Separation anxiety and battery-level worry are part of an all-too-common new phobia.

ONE of the top daily chores is charging various devices. It is like an obsession. I worry about whether my family has enough battery juice to support their device-dependent lives.

At home, my task is to check the battery level of my Samsung Galaxy S8+ smartphone, Samsung Galaxy Tab S3 tablet, Samsung J5 smartphone, JBL E45BT wireless headphones, Anker and Xiaomi battery packs and Microsoft Surface Pro 4 tablet.

It is also my job to check the battery level of my nine-year-old daughter’s iPad Mini 2 tablet, Samsung Galaxy S2 tablet, Steelseries Stratus XL gamepad and Steelseries Nimbus gamepad, and my four-year-old son’s iPad mini 4 tablet and Steelseries Nimbus.

Occasionally, I worry about the battery level of my wife’s iPhone 7 plus smartphone. But she’s an adult. It is her responsibility to monitor her smartphone’s battery juice.

If the battery levels of our devices are low – say only 70% – I will charge them. It can be stressful monitoring the battery level of the devices and charging them.

“How many per cent is your battery?” I’ll ask Apsara, my daughter. “Twenty per cent? You’d better stop using your iPad and charge it. Why not use your Samsung tablet while you charge your iPad?”

Apsara will make a better decision. She’ll charge her iPad using a battery pack, so that she can use both of her tablets. She uses one to

But my worry doesn’t end there. I now have to worry about the battery level of the battery pack she’s using. As in the end, it is either Apsara’s mother or father who have to ensure it is charged once its battery juice is depleted.

There’s an Aukey charging station, which can charge 10 devices, in my living room. At any given time, usually two to three devices are being charged. At night, when we go to bed, there are about five or six devices being charged.

The coffee table, where the charging station sits, is a tangled mess of charging cables. Managing the tangled mess is another story.

In a life dominated by devices such as smartphones and tablets, battery juice is like life itself. Without it, my smartphone is dead and I probably can’t function that day.

I’m probably suffering from nomophobia. It is coined from “no + mobile + phone + phobia”. It is a modern age anxiety which refers to the irrational fear of not being able to use a smartphone.

Even as I’m writing this article, I’m checking the battery level of my Samsung S8+ smartphone. It is at 90% and I’m charging the smartphone. I don’t like to leave home without full battery on my smartphone.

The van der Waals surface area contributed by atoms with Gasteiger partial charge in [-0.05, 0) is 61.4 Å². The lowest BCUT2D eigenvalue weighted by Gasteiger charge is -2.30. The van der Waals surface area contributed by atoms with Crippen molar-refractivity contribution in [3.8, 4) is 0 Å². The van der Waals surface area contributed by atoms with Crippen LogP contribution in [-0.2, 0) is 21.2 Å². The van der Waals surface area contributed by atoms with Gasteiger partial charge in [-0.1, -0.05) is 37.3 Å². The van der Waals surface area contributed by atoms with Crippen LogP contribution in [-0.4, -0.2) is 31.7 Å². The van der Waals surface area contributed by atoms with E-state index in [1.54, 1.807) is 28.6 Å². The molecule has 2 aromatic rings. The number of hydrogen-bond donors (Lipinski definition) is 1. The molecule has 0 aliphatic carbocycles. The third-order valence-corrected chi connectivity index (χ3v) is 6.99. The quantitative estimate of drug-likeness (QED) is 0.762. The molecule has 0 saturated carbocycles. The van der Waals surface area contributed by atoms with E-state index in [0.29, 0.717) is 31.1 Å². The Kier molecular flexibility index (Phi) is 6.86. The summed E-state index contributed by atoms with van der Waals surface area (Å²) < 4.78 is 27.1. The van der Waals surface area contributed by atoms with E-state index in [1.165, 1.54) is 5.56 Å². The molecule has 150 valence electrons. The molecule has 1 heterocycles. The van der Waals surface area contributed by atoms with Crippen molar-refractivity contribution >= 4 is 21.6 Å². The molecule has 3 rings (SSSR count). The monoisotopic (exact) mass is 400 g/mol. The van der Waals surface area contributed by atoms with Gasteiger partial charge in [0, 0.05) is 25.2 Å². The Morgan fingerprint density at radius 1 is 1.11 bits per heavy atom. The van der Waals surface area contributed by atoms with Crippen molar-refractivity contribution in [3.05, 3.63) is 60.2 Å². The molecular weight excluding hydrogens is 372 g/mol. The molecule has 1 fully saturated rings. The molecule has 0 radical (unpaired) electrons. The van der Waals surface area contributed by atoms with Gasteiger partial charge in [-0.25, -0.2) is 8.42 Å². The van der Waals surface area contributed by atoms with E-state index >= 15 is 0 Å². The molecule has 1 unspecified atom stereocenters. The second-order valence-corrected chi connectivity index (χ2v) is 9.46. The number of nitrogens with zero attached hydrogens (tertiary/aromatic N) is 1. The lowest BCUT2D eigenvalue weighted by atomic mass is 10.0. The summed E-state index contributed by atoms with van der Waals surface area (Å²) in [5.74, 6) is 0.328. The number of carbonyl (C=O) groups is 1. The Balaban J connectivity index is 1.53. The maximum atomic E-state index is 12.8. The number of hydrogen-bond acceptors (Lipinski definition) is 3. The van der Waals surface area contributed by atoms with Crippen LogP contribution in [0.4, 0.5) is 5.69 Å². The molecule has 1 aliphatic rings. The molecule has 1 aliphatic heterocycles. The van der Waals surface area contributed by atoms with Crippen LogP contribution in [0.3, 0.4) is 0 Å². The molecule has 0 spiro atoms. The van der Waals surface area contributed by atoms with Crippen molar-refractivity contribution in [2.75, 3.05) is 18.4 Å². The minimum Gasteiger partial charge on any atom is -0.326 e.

I’m writing using Google Docs on my Samsung Tab S3 tablet. And I’m getting anxious as the battery level shows 83%. I’ll charge it as soon as my smartphone has 100% battery juice.

Now that Apsara is nine years old, I lecture her on battery management: “You’d better learn to charge your own gadgets! If you run out of battery, don’t cry!”


I think that’s the most important advice I’ve ever given her, yet.

Like father, like daughter, Apsara too probably suffers from nomophobia. It is apparent especially when her battery level on her iPad mini 2 is at 15% and she forgot to bring a battery pack for dinner at a restaurant.

At the dining table, she’ll have a sulky look that would only turn adorable after I give her my smartphone so that she can watch YouTube.

And it will be my turn to be anxious. I’ll be imagining what important messages I’ll be missing on WhatsApp.

Before you think that I am a shallow person who is obsessed with my smartphone, allow me to share new research on nomophobia.

Scientists at the City University of Hong Kong and Sungkyunkwan University in Seoul say the smartphone is an extension of ourselves because it is so advanced and personal to us.

The smartphone is stored with meaningful photos and messages. And it has apps, websites and services that let us quickly access important content.

“As smartphones evoke more personal memories, users extend more of their identity onto their smartphones,” according to research that was published in the journal Cyberpsychology, Behavior and Social Networking.

“When users perceive smartphones as their extended selves, they are more likely to become attached to the devices, which, in turn, leads to nomophobia by heightening the phone proximity-seeking tendency.”

Sometimes, I wonder how I survived life before the age of smartphones.

Now, I rely on my smartphone to run my life.

It is an apps world. I need Waze to navigate, WhatsApp to communicate, Google to know things, Facebook to be connected with friends, Google calendar to know when my flight back to Sabah is, and Uber so that I don’t get cheated by a taxi driver.

All these apps are in my smartphone. But if there’s no battery juice it will be no + mobile + phone + phobia.

Now where’s my Anker battery pack? I need to charge my Samsung Tab S3 tablet as I only have 86% of battery left.